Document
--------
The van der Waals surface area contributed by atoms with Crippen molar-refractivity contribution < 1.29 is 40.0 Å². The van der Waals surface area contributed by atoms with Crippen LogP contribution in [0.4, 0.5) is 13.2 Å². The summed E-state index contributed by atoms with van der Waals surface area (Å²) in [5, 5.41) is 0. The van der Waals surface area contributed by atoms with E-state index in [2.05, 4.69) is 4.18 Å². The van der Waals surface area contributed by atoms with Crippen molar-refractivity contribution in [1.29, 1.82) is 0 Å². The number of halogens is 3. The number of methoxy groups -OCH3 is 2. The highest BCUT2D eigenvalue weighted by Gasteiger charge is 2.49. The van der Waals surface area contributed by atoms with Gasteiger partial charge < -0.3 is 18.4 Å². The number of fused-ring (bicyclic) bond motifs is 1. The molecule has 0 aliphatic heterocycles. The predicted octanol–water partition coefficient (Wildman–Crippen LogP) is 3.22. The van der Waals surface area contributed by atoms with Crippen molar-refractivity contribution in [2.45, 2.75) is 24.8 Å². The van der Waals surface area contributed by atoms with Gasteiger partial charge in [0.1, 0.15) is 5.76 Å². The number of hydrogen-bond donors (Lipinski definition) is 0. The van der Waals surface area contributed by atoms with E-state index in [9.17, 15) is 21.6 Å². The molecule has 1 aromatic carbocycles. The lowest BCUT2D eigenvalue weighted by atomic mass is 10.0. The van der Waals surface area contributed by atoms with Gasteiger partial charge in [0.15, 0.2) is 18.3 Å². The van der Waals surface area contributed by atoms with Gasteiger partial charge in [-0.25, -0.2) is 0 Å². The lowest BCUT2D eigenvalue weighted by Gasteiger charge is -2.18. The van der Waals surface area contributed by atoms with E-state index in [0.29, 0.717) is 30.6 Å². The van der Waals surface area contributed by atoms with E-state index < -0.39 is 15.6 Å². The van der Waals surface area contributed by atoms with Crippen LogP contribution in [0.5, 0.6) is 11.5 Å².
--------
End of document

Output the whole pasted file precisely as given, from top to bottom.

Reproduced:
The van der Waals surface area contributed by atoms with Crippen molar-refractivity contribution < 1.29 is 40.0 Å². The van der Waals surface area contributed by atoms with Crippen LogP contribution in [0.4, 0.5) is 13.2 Å². The summed E-state index contributed by atoms with van der Waals surface area (Å²) in [5, 5.41) is 0. The van der Waals surface area contributed by atoms with E-state index in [2.05, 4.69) is 4.18 Å². The van der Waals surface area contributed by atoms with Crippen molar-refractivity contribution in [1.29, 1.82) is 0 Å². The number of halogens is 3. The number of methoxy groups -OCH3 is 2. The highest BCUT2D eigenvalue weighted by Gasteiger charge is 2.49. The van der Waals surface area contributed by atoms with Gasteiger partial charge < -0.3 is 18.4 Å². The number of fused-ring (bicyclic) bond motifs is 1. The molecule has 0 aliphatic heterocycles. The predicted octanol–water partition coefficient (Wildman–Crippen LogP) is 3.22. The van der Waals surface area contributed by atoms with Crippen molar-refractivity contribution in [2.45, 2.75) is 24.8 Å². The van der Waals surface area contributed by atoms with Gasteiger partial charge in [0.1, 0.15) is 5.76 Å². The number of hydrogen-bond donors (Lipinski definition) is 0. The van der Waals surface area contributed by atoms with E-state index in [9.17, 15) is 21.6 Å². The molecule has 1 aromatic carbocycles. The lowest BCUT2D eigenvalue weighted by atomic mass is 10.0. The van der Waals surface area contributed by atoms with Gasteiger partial charge in [0.15, 0.2) is 18.3 Å². The van der Waals surface area contributed by atoms with Gasteiger partial charge in [-0.25, -0.2) is 0 Å². The lowest BCUT2D eigenvalue weighted by Gasteiger charge is -2.18. The van der Waals surface area contributed by atoms with E-state index in [0.29, 0.717) is 30.6 Å². The van der Waals surface area contributed by atoms with E-state index < -0.39 is 15.6 Å². The van der Waals surface area contributed by atoms with Crippen LogP contribution in [0.5, 0.6) is 11.5 Å².